Meet the new JetBlue.
JetBlue only offers economy-class seating, sold, for the most part, at competitve prices. But that's about to change. The domestic discounter is cutting space from its economy-class section to add a new, roomy luxury class to some of its planes as it moves into the premium-seating market. The carrier announced today that it will roll out a new class with lie-flat seats on planes flying transcontinental routes within the U.S.
According to a press release from JetBlue, the lie-flat seats will be available on Airbus A321 planes flying between New York and two West Coast cities: Los Angeles and San Francisco. Seats are tucked in individual private suites with closeable doors, 15-inch widescreen televisions, and, according to JetBlue, a "massage function." Prices—as well as the brand name of JetBlue's ritzy new class—have yet to be announced.
While some passengers will get to stretch out and have a massage while flying between the coasts, others will feel the squeeze: A JetBlue spokesperson told ABC News that the airline's new Airbus A321 planes will feature "slimmer seats" in economy, with 33 inches of legroom—instead of the standard 34 inches that coach-class flyers currently enjoy on JetBlue. This isn't great news for coach travelers, of course. But 33 inches of legroom is nonetheless a good amount of space for an economy-class seat in comparison to seating on major legacy airlines like American or US Airways. JetBlue still maintains its claim that it offers "more legroom throughout coach than any other U.S. airline."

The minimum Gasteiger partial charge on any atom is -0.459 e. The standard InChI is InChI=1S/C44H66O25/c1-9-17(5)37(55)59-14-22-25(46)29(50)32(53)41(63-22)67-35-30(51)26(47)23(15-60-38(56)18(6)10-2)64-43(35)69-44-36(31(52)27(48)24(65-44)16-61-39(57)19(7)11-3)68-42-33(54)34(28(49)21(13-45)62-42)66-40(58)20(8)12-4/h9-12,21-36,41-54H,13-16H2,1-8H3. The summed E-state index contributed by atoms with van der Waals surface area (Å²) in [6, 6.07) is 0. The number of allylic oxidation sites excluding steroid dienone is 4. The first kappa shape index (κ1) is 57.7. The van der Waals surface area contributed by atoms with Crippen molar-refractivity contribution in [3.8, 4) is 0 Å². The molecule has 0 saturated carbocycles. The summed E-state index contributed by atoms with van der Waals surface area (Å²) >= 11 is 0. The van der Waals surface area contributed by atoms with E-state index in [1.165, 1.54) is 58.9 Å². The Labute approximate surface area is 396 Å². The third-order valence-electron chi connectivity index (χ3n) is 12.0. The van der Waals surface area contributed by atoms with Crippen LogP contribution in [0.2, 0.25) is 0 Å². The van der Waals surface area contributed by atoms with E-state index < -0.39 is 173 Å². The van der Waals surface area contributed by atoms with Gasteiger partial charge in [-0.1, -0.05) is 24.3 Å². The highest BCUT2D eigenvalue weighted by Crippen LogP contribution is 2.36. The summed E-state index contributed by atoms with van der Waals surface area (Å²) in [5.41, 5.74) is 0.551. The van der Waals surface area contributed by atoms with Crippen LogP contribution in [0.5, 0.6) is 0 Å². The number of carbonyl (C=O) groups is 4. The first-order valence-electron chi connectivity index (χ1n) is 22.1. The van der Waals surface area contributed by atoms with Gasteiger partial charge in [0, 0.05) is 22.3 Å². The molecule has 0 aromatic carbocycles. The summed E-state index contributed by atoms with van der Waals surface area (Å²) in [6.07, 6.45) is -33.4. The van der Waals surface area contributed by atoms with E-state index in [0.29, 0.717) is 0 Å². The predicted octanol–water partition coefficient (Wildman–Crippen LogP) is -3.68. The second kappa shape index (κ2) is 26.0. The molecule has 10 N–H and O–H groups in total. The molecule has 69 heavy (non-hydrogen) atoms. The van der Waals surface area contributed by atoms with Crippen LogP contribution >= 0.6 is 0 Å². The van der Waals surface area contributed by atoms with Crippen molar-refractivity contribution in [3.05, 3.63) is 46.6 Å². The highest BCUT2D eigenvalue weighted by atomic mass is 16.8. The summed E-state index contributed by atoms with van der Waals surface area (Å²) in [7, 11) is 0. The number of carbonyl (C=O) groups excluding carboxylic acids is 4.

JetBlue is clearly aiming to stay competitive on very popular cross-country routes by introducing its first-ever product for business and luxury travelers. But representatives for the airline, which until now has maintained a budget-friendly, passenger-friendly image, claim that the carrier will continue to offer low-priced tickets in all classes. According to JetBlue CEO Dave Barger, "We expect to invigorate the market with our competitive price. Building on our original strategy of serving the under-served with a unique product and service-focused culture, we believe this new product will be very popular with current coast-to-coast customers, and may motivate new customers to choose JetBlue."
What do you think about JetBlue's new lie-flat seats?
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